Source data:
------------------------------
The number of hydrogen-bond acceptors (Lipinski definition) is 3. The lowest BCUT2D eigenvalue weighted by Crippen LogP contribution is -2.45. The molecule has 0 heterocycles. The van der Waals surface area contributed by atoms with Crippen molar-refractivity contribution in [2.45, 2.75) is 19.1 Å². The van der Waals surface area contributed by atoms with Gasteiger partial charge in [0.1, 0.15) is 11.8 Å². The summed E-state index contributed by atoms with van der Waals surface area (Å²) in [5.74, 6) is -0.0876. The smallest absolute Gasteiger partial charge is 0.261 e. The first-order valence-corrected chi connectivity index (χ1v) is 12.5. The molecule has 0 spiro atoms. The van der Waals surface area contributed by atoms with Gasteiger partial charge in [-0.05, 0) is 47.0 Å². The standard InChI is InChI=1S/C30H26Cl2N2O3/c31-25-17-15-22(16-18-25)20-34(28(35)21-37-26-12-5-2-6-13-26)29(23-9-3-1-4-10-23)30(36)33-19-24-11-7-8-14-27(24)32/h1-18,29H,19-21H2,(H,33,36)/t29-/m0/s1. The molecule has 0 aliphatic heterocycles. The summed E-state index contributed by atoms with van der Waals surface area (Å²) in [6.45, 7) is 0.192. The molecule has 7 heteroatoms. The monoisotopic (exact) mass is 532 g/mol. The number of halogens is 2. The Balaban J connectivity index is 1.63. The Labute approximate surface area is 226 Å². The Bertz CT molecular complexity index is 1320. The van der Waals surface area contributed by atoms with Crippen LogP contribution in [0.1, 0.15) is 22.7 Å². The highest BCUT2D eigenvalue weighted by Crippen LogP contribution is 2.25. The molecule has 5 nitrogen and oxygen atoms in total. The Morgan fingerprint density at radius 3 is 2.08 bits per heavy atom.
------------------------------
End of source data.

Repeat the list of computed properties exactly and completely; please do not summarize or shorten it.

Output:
The number of hydrogen-bond acceptors (Lipinski definition) is 3. The lowest BCUT2D eigenvalue weighted by Crippen LogP contribution is -2.45. The molecule has 0 heterocycles. The van der Waals surface area contributed by atoms with Crippen molar-refractivity contribution in [2.45, 2.75) is 19.1 Å². The van der Waals surface area contributed by atoms with Gasteiger partial charge in [0.1, 0.15) is 11.8 Å². The summed E-state index contributed by atoms with van der Waals surface area (Å²) in [5.74, 6) is -0.0876. The smallest absolute Gasteiger partial charge is 0.261 e. The first-order valence-corrected chi connectivity index (χ1v) is 12.5. The molecule has 0 spiro atoms. The van der Waals surface area contributed by atoms with Gasteiger partial charge in [-0.05, 0) is 47.0 Å². The standard InChI is InChI=1S/C30H26Cl2N2O3/c31-25-17-15-22(16-18-25)20-34(28(35)21-37-26-12-5-2-6-13-26)29(23-9-3-1-4-10-23)30(36)33-19-24-11-7-8-14-27(24)32/h1-18,29H,19-21H2,(H,33,36)/t29-/m0/s1. The molecule has 0 aliphatic heterocycles. The summed E-state index contributed by atoms with van der Waals surface area (Å²) in [6.45, 7) is 0.192. The molecule has 7 heteroatoms. The monoisotopic (exact) mass is 532 g/mol. The number of halogens is 2. The Balaban J connectivity index is 1.63. The Labute approximate surface area is 226 Å². The Bertz CT molecular complexity index is 1320. The van der Waals surface area contributed by atoms with Crippen LogP contribution in [0.1, 0.15) is 22.7 Å². The highest BCUT2D eigenvalue weighted by Crippen LogP contribution is 2.25. The molecule has 5 nitrogen and oxygen atoms in total. The Morgan fingerprint density at radius 3 is 2.08 bits per heavy atom.